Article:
shutterstock_371937550As a new homeowner I’m quickly becoming accustomed to the laundry list of To Dos around the house. While drywall and electrical work are new territory for me, there are so many parallels between home ownership and life in the lab.

What have been the two most important lessons I learned in the lab that apply to owning a home?

  1. Little tasks (like fixing the drywall) that you think will take one hour almost certainly will take two hours – wait, make that three hours…
    I’m pretty sure we can all relate to this – who hasn’t underestimated the amount of time it would take to set up their instrument or experiment? When I was first learning to set up my homemade capillary columns for peptide analysis I would easily spend an hour optimizing the flow rate and finding the perfect position of my emitter tip relative to the mass spectrometer source.
  1. If you can simplify your task and complete the project faster without sacrificing quality – do it.
    Have you ever used an air gun to nail things together? Well if you have, you’ll know that using that tool is effective, quicker, and leaves less visible holes than your traditional hammer and nail.
    In graduate school, I figured I could simplify my life and get my experiments up and going faster if I made a column holder to reproducibly align my column to the mass spectrometer source (several variations of holders were made, starting with my not-so-impressive vial cap taped to the stage with an assortment of brightly colored lab tapes to hold it in place, to my final iteration of a somewhat elegantly milled piece of plastic grooved to hold my capillary column based on its outer diameter).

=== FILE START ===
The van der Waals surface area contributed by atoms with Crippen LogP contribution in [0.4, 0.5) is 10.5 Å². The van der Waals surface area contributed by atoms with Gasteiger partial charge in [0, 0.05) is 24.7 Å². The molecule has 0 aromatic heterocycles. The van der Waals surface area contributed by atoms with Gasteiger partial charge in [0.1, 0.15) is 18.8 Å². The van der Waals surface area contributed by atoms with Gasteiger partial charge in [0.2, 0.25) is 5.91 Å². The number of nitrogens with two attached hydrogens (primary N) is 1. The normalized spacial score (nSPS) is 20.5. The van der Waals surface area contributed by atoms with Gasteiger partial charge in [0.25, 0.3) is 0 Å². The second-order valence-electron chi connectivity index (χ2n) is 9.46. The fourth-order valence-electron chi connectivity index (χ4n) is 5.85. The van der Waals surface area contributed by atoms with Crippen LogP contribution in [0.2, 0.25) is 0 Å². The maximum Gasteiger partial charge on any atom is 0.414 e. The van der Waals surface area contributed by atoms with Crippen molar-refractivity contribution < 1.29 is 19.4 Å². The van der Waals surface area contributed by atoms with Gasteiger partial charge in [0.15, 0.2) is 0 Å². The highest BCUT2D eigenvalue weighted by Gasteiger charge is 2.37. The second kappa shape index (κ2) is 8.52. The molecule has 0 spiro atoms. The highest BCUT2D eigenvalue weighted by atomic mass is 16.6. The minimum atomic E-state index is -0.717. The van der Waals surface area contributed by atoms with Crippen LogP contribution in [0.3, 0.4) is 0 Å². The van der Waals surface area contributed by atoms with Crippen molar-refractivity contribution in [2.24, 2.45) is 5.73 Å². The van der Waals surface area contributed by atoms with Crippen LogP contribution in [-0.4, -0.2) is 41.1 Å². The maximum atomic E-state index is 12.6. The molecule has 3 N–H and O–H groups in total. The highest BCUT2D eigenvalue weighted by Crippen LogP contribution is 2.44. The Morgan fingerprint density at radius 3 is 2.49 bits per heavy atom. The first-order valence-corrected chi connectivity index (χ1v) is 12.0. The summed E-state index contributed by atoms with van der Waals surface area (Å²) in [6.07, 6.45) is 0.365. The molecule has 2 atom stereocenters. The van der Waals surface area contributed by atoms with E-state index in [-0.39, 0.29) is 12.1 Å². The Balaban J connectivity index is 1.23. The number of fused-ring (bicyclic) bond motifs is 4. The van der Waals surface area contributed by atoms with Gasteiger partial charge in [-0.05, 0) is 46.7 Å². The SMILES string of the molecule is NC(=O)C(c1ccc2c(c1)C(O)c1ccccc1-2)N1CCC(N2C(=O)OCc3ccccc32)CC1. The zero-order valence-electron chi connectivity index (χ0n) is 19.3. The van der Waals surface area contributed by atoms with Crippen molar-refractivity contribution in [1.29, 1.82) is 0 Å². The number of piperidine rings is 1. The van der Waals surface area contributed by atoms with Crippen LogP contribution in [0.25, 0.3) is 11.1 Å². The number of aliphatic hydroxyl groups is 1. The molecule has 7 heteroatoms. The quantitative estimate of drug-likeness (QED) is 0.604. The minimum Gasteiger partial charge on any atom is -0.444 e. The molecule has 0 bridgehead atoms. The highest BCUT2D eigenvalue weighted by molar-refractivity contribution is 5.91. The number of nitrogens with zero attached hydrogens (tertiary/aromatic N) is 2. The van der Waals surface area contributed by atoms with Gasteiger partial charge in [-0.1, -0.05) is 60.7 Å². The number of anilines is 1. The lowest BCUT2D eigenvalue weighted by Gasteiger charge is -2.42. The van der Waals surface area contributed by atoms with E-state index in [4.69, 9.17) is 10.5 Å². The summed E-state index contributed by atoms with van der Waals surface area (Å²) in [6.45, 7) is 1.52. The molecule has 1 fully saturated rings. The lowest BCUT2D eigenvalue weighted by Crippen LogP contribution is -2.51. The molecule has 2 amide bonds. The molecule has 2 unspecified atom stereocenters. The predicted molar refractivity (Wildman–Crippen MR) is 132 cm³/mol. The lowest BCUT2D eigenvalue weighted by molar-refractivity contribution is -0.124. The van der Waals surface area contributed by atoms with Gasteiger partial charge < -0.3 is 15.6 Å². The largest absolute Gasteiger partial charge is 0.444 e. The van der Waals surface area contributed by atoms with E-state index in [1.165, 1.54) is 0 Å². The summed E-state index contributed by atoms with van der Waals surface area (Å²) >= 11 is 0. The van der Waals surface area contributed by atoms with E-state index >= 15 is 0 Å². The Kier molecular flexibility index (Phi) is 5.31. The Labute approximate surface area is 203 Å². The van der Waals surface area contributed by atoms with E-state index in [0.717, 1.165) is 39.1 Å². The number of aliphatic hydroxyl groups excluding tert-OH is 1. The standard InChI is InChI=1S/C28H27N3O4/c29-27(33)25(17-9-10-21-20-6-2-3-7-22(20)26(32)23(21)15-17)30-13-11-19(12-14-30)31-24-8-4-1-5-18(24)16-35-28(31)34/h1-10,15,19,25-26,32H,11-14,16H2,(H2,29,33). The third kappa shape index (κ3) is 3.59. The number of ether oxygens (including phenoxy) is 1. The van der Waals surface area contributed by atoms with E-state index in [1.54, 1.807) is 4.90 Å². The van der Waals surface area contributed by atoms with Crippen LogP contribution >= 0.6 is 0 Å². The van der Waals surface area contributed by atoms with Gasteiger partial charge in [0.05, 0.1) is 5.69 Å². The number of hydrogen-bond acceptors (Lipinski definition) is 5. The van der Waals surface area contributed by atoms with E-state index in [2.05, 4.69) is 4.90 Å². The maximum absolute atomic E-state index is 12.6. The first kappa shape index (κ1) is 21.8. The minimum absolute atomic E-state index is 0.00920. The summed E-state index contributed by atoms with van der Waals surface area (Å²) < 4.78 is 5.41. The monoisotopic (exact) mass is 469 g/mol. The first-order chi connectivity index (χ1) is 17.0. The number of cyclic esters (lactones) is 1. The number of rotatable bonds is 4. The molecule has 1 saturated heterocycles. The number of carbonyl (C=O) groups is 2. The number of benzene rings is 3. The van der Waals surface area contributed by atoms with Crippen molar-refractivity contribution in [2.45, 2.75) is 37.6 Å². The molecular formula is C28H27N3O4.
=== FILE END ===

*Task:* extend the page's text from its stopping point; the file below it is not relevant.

Understanding and planning the proper amount of time for your house project or lab experiment is critical for the quality of the work. If you try to squeeze one hour worth of work into 30 minutes, the chances are you’ll cut corners and the final result will suffer – this is especially true when running complicated experiments like nano-flow LC-MS.

The thing about nano-flow LC-MS is that it can be tricky. To get excellent results you need perfect connections between nano-bore tubing and efficient spray ionization. Often, nano-flow chromatographic results suffer due to error-prone and difficult connections that introduce extra column volume, contributing to dispersion and poor chromatographic results run-to-run.

So how do you get one hour of work done in 30 minutes without sacrificing quality? You need to find ways to become more efficient and simplify your workflow.

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Luckily the Thermo Scientific™ EASY-Spray™ column makes nano- and capillary-flow LC-MS applications easy with simple installation for perfect connections every time.

EASY-Spray simplifies complex workflows

  1. Integrated zero dead volume column to emitter union delivers narrower peaks and maximized peak capacity.
  2. Easy-to-use Thermo Scientific nanoViper fingertight fitting for a leak-free connect up to 1200 bar, eliminating column damage due to overtightening and dead volume.
  3. Column with integrated temperature control immediately before the MS inlet increases run-to-run reproducibility and allows even longer columns and/or smaller particle sizes since elevated temperatures lower eluent viscosity and reduces the overall backpressure.
  4. Exceptionally stable spray from a quality controlled and polished fused silica emitter with a uniform inner diameter of 7 µm in nano-flow and 20 µm in capillary-flow columns.
  5. Dependable performance with outstanding column-to-column reproducibility for maximum reliability

The best part of EASY-Spray is its simplicity – just plug-and-spray.

To make your lab life a bit easier, make sure to check out our tips and tricks guide and new EASY-Spray LC column optimization and troubleshooting guide and learn more about our EASY-Spray columns that combine throughput and sensitivity with maximum simplicity at www.thermofisher.com/easyspray.

Now that you have a way to save time in the lab, what will you do with your free time? Finally tackle patching the hole in the dry wall in the hallway?